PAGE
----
Yucatán Peninsula (Mexico, Central America)

Yucatán Peninsula (Mexico, Central America)

Mon, 04/01/2019 - 16:52

The Yucatán Peninsula is the exposed portion of the larger Yucatán Platform and lies between the Gulf of Mexico and the Caribbean Sea. It includes the Mexican states of Campeche, Quintana Roo and Yucatán as well as parts of Belize and Guatemala.

Yucatán Peninsula

The Yucatán Peninsula lies between the Gulf of Mexico to the west and north, with the Caribbean Sea to the east. It encompasses approximately 197,600 sq km (76,300 sq mi).

The peninsula is approximately 320 km (200 mi) across and has a coastline of about 1,100 km (700 mi). It includes the Mexican states of Campeche, Quintana Roo and Yucatán; in the south, it includes large parts of Belize and Guatemala.


Yucatan Peninsula relief map

Yucatan Peninsula political map

The low northern coast is sandy and semi-barren. The eastern coast consists of bluffs, indented with bays and bordered by several islands; the largest and most developed are Cozumel and Isla Mujeres. Many excellent beaches are found on the eastern coast, including Cancun, which has become a major resort area.

The Yucatan Peninsula itself belongs to the Yucatan Platform - a large chunk of land that is partially submerged. The Yucatan Peninsula is the portion that is above the water. The peninsula is the exposed portion of the larger platform which is composed of carbonate and soluble rocks, being mostly limestone.

The peninsula is almost wholly composed of beds of coralline and porous limestone rocks, forming a low tableland that rises gradually toward the south. It is covered with a layer of thin, dry soil, formed through a slow weathering of the coral rocks. Where the rocky surface is perforated, there are natural sinkholes and caverns.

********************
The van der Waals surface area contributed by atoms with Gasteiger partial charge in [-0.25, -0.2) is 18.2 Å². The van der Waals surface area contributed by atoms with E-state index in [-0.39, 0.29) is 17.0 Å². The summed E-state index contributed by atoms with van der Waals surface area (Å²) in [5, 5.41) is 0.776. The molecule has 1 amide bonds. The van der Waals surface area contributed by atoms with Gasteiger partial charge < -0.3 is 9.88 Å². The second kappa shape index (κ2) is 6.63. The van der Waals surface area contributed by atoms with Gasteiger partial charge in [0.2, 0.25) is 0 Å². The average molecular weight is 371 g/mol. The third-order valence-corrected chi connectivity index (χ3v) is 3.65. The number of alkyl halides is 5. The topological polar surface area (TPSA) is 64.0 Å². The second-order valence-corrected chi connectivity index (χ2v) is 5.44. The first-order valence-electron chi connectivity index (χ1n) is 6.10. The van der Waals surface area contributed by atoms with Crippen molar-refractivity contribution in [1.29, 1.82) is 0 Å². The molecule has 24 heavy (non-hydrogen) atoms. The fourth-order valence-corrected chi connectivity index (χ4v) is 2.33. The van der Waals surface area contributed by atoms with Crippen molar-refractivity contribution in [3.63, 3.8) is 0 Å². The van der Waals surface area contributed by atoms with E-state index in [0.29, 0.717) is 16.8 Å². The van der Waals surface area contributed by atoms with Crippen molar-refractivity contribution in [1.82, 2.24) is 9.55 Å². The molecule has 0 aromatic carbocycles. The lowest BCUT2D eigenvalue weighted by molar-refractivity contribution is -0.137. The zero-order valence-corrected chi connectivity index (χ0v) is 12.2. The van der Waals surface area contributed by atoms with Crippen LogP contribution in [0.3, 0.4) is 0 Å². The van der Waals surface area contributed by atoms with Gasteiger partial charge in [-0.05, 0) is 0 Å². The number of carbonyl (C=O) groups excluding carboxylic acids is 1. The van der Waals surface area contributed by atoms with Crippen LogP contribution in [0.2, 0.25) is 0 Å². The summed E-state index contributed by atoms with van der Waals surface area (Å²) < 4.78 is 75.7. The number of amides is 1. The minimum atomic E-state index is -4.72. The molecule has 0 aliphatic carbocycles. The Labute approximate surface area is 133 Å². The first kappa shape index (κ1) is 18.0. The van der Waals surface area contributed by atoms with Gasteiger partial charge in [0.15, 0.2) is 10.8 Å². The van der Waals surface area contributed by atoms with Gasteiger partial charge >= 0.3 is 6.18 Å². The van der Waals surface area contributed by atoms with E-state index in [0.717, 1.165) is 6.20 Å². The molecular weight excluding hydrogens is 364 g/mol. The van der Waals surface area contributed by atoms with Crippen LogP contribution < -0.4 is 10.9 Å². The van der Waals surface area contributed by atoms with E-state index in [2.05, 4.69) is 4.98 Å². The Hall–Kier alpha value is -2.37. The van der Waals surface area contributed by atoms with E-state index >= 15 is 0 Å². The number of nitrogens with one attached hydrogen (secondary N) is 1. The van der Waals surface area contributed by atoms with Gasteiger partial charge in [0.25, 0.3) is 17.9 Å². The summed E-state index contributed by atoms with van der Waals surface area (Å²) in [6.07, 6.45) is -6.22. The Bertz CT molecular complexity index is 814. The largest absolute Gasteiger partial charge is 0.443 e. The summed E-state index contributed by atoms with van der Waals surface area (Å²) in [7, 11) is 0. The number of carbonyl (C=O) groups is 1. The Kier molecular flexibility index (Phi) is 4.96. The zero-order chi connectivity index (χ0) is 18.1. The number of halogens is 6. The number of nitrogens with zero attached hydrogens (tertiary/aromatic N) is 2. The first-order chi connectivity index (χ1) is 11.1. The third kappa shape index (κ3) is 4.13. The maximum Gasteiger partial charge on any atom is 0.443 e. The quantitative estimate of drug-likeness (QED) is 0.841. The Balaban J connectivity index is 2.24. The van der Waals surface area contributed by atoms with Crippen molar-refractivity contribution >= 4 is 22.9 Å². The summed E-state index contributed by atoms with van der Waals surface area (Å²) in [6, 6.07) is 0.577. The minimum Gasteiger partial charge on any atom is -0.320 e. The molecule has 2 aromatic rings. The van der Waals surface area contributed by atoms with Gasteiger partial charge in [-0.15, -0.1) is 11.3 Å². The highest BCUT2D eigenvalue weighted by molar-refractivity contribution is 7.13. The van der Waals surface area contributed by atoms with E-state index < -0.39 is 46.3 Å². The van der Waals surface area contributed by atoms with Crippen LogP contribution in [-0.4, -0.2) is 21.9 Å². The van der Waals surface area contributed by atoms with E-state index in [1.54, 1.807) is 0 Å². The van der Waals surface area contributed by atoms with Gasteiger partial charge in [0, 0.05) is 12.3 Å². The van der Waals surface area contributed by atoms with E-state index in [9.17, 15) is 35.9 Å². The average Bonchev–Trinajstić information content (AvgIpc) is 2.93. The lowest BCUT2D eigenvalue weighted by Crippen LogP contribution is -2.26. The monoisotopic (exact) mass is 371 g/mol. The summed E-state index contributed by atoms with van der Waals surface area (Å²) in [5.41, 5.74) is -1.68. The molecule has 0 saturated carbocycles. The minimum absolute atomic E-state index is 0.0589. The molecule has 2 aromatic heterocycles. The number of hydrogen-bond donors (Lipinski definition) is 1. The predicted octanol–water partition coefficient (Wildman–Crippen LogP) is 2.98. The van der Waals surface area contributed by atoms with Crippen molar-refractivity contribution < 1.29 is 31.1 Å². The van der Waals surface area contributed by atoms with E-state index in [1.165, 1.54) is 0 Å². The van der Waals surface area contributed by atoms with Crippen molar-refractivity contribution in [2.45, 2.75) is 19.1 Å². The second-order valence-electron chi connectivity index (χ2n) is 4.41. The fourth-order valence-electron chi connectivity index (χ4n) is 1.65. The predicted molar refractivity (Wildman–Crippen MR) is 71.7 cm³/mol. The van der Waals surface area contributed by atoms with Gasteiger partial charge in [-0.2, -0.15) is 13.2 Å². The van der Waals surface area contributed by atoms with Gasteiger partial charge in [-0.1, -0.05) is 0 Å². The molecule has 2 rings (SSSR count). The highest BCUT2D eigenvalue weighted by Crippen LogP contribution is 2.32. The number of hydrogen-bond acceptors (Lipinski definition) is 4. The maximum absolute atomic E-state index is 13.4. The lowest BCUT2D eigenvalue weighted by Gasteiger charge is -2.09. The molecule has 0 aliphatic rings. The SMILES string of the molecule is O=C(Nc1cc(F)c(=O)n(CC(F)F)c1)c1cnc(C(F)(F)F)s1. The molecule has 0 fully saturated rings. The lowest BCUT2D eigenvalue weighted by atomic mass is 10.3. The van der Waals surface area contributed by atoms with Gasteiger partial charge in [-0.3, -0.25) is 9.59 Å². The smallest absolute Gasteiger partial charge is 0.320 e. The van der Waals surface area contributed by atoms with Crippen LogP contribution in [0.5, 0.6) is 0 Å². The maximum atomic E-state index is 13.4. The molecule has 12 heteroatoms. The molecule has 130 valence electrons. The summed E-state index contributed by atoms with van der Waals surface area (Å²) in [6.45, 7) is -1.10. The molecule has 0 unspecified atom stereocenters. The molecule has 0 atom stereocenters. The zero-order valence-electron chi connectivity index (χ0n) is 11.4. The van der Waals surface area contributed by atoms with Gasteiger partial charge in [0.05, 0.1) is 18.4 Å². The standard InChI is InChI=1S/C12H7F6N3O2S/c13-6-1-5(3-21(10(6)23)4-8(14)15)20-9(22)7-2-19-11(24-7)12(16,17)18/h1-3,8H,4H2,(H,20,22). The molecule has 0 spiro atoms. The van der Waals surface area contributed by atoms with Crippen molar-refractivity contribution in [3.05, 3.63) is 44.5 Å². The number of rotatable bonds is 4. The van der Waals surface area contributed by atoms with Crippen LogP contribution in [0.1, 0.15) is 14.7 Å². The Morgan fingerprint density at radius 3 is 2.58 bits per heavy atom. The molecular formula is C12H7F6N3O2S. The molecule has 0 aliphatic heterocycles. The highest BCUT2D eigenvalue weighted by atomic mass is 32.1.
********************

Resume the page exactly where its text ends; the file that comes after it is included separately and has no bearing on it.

Due to the extreme karst nature of the whole peninsula, the northern half is devoid of rivers. Where lakes and swamps are present, the water is marshy and generally unpotable.

The thousands of sinkholes known as cenotes throughout the region provide access to the groundwater system. The cenotes have long been relied on by ancient and contemporary Maya people.



Many archaeological sites are found in the Yucatán, including Chichén Itzá and Uxmal (designated UNESCO World Heritage sites), as well as Tulum in Mexico.

Short and tall tropical jungles are the predominant natural vegetation types of the Yucatán Peninsula. The boundaries between northern Guatemala, Mexico, and western Belize are still occupied by the largest continuous tracts of tropical rain forest in Central America.

Animal life includes deer, jaguar, wild boar, monkeys, snakes, and iguanas. Birdlife abounds, especially turkey, quail and parrots.

The climate of northern Yucatán is hot and dry. High temperatures range from about 24 to 38 °C (the mid-70s to 100 °F). Toward the south, moisture increases from 460 mm (18 in) to a maximum of 2,000 mm (80 in) annually, and the scrub forest gives way to tall trees.

Like much of the Caribbean, the peninsula lies within the Atlantic Hurricane Belt, and with its almost uniformly flat terrain, it is vulnerable to these large storms coming from the east. Strong storms called nortes can quickly descend on the Yucatán Peninsula any time of year. Although these storms pummel the area with heavy rains and high winds, they tend to be short-lived.


Relief Map, Yucatan Peninsula

Yucatan Peninsula relief map

The majority of the population in Yucatán consists of Maya and mestizos. Corn (maize), sugarcane, tobacco, cotton, coffee, and henequen (for sisal hemp) are cultivated throughout the peninsula. Oil has been discovered in several parts of the Yucatán.

It is believed that the mass extinction of the dinosaurs was caused by an asteroid impact in the Caribbean. Scientists have discovered the large Chicxulub Crater just off the coast of the Yucatan Peninsula and that, along with impact shocks shown on the Yucatan's rocks, is likely to be evidence showing where the asteroid hit.